A group of concerned citizens say they have adapted the mechanism of the Citizen Initiated Plebiscite to the controversial highway project.
The plebiscite will not be conducted by Elections P.E.I., but instead will allow voting through mail-in ballots or on-line through a secure website.
Organizers say they hope it will help to inform government of the opinions of more Islanders on the proposal to realign the Trans-Canada Highway from New Haven to Bonshaw.
“Despite receiving the largest petition ever tabled, and seeing the largest protest at Province House this year, government has said that they weren’t hearing from voters on the issue,” said Lynne Douglas, one of the organizers.
“We understand that they can’t afford an official plebiscite for every controversy that comes along,” said Douglas. “We found a workable solution in the Citizen Initiated Plebiscite, which is used in a number of Commonwealth countries. We think we have found a way to make it affordable, and hope that all Islanders will be able to take advantage of this opportunity to vote in the plebiscite.”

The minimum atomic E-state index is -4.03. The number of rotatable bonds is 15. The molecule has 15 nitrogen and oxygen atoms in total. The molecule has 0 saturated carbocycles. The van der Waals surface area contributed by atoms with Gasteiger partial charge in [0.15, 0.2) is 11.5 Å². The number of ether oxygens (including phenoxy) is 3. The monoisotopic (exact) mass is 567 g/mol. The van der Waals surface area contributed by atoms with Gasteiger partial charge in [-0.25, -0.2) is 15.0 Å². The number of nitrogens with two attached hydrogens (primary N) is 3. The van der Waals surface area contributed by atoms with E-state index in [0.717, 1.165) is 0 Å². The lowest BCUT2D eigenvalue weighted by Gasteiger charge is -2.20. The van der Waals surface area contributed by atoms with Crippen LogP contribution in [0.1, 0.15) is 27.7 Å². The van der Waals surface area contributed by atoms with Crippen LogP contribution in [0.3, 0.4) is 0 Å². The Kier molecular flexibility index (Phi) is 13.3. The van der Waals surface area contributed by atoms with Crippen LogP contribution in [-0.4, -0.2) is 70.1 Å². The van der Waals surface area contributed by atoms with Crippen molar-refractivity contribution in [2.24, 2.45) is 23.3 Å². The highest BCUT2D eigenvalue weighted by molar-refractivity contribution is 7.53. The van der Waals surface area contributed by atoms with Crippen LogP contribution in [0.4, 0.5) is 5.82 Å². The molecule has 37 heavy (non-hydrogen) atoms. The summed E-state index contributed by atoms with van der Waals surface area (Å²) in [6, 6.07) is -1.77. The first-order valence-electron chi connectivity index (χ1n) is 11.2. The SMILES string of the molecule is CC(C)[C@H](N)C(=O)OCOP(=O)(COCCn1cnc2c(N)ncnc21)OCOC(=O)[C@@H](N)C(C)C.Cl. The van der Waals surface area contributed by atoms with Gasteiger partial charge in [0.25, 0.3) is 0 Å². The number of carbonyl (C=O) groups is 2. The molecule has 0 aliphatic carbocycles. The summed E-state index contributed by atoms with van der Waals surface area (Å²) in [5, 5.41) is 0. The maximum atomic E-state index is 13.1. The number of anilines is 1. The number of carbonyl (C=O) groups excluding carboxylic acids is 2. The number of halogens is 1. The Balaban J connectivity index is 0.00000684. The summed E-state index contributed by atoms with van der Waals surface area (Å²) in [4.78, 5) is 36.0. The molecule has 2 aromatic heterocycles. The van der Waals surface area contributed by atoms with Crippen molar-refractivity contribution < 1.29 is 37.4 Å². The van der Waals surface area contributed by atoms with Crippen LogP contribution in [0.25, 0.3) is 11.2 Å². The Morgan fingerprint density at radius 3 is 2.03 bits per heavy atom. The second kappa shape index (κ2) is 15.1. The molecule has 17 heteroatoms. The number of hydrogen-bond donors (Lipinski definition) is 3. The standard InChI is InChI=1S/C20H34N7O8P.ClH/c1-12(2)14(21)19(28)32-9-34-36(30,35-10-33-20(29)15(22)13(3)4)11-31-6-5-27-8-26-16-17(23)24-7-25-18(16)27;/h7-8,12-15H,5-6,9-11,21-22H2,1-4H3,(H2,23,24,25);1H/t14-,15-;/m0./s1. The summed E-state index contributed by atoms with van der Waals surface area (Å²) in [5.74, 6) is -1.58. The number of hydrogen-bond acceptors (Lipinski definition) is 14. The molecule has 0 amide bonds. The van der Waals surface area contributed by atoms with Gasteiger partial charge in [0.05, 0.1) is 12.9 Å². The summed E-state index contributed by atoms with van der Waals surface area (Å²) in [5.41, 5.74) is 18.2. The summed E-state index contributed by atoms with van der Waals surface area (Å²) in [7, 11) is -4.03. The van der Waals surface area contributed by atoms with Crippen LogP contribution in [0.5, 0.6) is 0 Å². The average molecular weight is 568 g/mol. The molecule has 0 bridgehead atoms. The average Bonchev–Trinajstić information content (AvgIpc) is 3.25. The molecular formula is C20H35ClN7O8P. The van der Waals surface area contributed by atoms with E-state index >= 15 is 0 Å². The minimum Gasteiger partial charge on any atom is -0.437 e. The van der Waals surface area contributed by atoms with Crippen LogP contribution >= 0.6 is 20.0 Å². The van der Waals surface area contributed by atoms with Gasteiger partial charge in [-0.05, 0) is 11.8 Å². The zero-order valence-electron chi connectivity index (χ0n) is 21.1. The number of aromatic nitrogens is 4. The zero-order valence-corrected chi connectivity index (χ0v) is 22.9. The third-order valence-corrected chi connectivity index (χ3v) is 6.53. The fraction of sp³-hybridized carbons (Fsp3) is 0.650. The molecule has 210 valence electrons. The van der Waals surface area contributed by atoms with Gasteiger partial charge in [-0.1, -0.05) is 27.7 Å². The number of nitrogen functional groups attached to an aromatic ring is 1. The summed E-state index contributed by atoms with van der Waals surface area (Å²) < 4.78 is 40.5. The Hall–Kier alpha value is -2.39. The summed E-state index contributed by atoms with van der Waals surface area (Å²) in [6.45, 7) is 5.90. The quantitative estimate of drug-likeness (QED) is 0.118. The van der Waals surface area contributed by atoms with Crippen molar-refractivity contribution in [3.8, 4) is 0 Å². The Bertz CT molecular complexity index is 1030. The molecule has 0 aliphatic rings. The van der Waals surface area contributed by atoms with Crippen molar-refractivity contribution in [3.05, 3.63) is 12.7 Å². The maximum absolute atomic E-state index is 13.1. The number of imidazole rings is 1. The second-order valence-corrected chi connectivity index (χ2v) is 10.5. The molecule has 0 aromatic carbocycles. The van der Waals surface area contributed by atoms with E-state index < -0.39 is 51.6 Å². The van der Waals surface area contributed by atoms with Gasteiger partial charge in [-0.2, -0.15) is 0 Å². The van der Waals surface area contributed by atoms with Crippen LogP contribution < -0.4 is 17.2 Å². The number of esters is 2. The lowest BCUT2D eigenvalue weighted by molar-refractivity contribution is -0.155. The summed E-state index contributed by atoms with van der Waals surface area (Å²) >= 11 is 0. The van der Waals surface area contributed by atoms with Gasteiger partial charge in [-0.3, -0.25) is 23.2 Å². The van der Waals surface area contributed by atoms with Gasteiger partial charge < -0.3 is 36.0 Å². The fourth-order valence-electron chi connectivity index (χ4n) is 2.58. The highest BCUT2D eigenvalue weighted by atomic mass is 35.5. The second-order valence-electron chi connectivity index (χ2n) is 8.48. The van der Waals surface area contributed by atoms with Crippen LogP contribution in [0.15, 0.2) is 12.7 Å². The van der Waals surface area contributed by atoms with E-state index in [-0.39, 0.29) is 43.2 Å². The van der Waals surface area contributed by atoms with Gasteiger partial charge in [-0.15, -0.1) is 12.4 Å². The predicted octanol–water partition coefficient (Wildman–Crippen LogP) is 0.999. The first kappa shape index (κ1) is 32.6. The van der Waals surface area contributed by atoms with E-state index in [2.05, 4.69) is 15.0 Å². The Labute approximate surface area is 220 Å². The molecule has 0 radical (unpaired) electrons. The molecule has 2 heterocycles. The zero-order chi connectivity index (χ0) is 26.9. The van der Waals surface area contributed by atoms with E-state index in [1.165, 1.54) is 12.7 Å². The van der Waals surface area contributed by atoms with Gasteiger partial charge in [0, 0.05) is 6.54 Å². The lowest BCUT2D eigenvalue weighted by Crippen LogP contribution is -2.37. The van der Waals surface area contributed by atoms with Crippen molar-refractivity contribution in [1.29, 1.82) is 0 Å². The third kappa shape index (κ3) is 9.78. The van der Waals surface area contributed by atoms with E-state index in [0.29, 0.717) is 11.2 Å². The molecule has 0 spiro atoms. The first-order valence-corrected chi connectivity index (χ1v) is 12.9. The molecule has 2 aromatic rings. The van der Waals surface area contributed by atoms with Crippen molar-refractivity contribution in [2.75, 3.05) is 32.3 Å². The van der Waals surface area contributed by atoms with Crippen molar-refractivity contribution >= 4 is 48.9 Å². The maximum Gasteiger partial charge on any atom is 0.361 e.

A full description of the plebiscite has been published at http://votePEI.ca and includes the unique aspect that it is based on an honor system of ‘one person, one vote.’
Each computer, except for CAP sites, is allowed to place two votes, and each envelope mailed may contain two ballots. Paper ballots will be available online, and from the community bulletin board at Island Co-op food stores.
“We know that there will be some concern about a vote that is not tightly controlled by Elections P.E.I. We think it will be possible to prevent attempts to manipulate the results, and we hope to learn what is possible with this kind of voting for the future,” Douglas said.
She adds that even an official plebiscite is advisory in nature, and does not represent an actual commitment by government.
Voting in the plebiscite is open to all Island residents, and will take place from June 25 to 27. Organizers plan to make the results available on Canada Day.